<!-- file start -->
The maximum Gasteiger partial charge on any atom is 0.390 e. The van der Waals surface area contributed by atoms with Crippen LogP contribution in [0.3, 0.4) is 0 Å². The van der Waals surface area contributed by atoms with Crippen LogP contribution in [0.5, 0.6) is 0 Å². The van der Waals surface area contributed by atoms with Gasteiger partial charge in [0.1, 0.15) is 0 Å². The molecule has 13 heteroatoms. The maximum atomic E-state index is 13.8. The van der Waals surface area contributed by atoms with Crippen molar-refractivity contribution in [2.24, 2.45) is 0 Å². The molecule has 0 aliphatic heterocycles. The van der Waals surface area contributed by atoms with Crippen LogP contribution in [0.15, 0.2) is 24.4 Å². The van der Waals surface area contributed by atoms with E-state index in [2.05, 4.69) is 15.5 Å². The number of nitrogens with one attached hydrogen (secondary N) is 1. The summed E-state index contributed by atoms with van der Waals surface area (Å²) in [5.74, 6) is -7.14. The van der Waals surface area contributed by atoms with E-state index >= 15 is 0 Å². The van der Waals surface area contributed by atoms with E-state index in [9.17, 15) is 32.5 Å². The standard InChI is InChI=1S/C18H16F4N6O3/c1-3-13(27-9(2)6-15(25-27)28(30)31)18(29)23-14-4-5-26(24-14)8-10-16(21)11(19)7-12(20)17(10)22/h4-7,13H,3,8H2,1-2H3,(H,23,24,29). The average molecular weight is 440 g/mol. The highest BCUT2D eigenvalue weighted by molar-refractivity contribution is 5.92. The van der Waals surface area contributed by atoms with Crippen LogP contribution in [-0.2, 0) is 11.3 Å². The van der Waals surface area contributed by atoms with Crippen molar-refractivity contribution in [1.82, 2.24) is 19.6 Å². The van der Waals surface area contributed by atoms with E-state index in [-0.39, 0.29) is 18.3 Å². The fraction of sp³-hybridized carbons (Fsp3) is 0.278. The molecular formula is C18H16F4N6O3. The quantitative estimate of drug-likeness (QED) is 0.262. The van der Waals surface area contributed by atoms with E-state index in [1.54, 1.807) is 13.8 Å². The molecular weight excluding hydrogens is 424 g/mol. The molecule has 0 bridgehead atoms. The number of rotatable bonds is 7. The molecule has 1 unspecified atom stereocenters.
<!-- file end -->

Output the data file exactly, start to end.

The maximum Gasteiger partial charge on any atom is 0.390 e. The van der Waals surface area contributed by atoms with Crippen LogP contribution in [0.3, 0.4) is 0 Å². The van der Waals surface area contributed by atoms with Crippen LogP contribution in [0.5, 0.6) is 0 Å². The van der Waals surface area contributed by atoms with Gasteiger partial charge in [0.1, 0.15) is 0 Å². The molecule has 13 heteroatoms. The maximum atomic E-state index is 13.8. The van der Waals surface area contributed by atoms with Crippen molar-refractivity contribution in [2.24, 2.45) is 0 Å². The molecule has 0 aliphatic heterocycles. The van der Waals surface area contributed by atoms with Crippen LogP contribution in [0.15, 0.2) is 24.4 Å². The van der Waals surface area contributed by atoms with E-state index in [2.05, 4.69) is 15.5 Å². The number of nitrogens with one attached hydrogen (secondary N) is 1. The summed E-state index contributed by atoms with van der Waals surface area (Å²) in [5.74, 6) is -7.14. The van der Waals surface area contributed by atoms with E-state index >= 15 is 0 Å². The van der Waals surface area contributed by atoms with E-state index in [9.17, 15) is 32.5 Å². The standard InChI is InChI=1S/C18H16F4N6O3/c1-3-13(27-9(2)6-15(25-27)28(30)31)18(29)23-14-4-5-26(24-14)8-10-16(21)11(19)7-12(20)17(10)22/h4-7,13H,3,8H2,1-2H3,(H,23,24,29). The average molecular weight is 440 g/mol. The highest BCUT2D eigenvalue weighted by molar-refractivity contribution is 5.92. The van der Waals surface area contributed by atoms with Crippen LogP contribution in [-0.2, 0) is 11.3 Å². The van der Waals surface area contributed by atoms with Crippen molar-refractivity contribution in [1.82, 2.24) is 19.6 Å². The van der Waals surface area contributed by atoms with E-state index in [-0.39, 0.29) is 18.3 Å². The fraction of sp³-hybridized carbons (Fsp3) is 0.278. The molecular formula is C18H16F4N6O3. The quantitative estimate of drug-likeness (QED) is 0.262. The van der Waals surface area contributed by atoms with E-state index in [1.54, 1.807) is 13.8 Å². The molecular weight excluding hydrogens is 424 g/mol. The molecule has 0 bridgehead atoms. The number of rotatable bonds is 7. The molecule has 1 unspecified atom stereocenters.